“As the event organiser, I need self motivated individuals who can think on their feet and work together as a cohesive unit. The British Military encourage soldiers to think outside of the box, ‘make it work’ is a mantra in most units,” he explains.
“Things rarely run to plan and with ex-military personnel I know I have field ready troops who can handle difficult situations, roll with the punches and ultimately make it work.”
The Great Escape threw up its own challenges at the founder. The initial financial outlay was high for equipment, land, manpower and labour requirements.
“Complex events take an insane amount of organisation and time to be successful and I rely on a strong team to ensure we achieve what we set out to do,” says Whittaker.
This kind of can-do attitude not only ensures smooth sailing in rough seas, it also gets noticed by the people who count to Whittaker – the participants.
“The British public have a deep love of the Armed forces in this country. Our military have always stepped up to the challenge of national defence, working for long periods of time and in arduous often hazardous environments whilst showing great professionalism, dedication and a steadfast ability to get the task done. They are the perfect ambassadors for the Great Escape event and enthuse participants shouting words of support as teams scramble to get around this challenging course,” he says.
Whittaker says the event attracts people across a wide spectrum, “we had groups of runners, boxers, tailors, accountants and lawyers. It was a real cross section of the UK encompassing varying ages, abilities and cultures.”
It is also refreshingly different in approach from the ‘how tough are you?’ attitude of other races.
“The Great Escape doesn’t care if you are the toughest of the tough and we don’t give medals either, you do get dog tags of course!”
Different groups were obtaining wide ranging benefits from this event he says.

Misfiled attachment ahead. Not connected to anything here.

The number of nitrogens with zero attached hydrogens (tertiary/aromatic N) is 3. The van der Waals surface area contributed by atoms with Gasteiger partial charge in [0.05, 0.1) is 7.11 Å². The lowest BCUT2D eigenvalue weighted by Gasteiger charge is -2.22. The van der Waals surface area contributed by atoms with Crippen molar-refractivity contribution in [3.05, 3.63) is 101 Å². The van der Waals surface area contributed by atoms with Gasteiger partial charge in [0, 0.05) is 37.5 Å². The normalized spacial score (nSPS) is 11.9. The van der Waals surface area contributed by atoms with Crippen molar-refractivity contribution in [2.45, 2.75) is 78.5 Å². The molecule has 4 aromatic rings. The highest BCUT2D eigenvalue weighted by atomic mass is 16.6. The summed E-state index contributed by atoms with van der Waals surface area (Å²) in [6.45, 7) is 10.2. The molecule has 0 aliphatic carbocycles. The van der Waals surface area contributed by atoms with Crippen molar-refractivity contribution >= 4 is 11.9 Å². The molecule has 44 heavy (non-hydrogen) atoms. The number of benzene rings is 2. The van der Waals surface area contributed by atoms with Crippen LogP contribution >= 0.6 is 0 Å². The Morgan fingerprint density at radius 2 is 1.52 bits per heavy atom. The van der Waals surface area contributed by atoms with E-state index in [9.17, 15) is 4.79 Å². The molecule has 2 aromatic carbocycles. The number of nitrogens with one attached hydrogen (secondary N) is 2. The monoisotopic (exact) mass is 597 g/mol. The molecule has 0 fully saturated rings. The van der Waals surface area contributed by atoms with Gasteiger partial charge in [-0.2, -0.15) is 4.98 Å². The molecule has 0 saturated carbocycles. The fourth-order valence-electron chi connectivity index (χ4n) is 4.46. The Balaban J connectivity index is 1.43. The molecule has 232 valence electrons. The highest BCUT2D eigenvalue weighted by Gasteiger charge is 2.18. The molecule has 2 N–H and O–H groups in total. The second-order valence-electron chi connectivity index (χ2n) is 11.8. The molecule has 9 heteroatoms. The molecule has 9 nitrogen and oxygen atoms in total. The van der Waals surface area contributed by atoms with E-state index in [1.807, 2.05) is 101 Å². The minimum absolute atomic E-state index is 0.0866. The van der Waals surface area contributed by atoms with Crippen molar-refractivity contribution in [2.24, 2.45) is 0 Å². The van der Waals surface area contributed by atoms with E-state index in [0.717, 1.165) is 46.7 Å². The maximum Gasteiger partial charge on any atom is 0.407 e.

“Running clubs were really going for it on the obstacles, corporates were enjoying a bonding away-day and groups of friends were just having an amazing laugh. We cater to individuals too, teaming lone entrants up well before the event starts to ensure everyone is happy.
In 2017. I would love to see serving or former military personnel taking part in the event, there is a discount just for that group,” says Whittaker.
On this year’s event Intrepid Events are bringing on board the World War 2 in Colour re-enactment group to add more flavour around the edges as well as upping numbers of the hunter force to give them more options in recapturing participants.
“It’ll be great fun! We also have a camping spot, right next to event area nestled against the river Thames and a ‘cooler’ bar, of course.” But Whittaker says, “for me the most rewarding part of the Great Escape is seeing the sense of achievement on peoples faces when they complete challenges they had initially thought would be impossible to do. We have tunnels, high climbs and some water obstacles that push you just enough to get an amazing sense of achievement without actually breaking you.”
This year’s Great Escape adventure is being held on Saturday July 22nd at the Culden Faw Estate about 1 mile South of Henley-on-Thames in Oxfordshire. Camping is available to all on the Saturday night and by prior arrangement to those requiring somewhere to sleep on the Friday night before the event.
The Great Escape
By: Joel Whittaker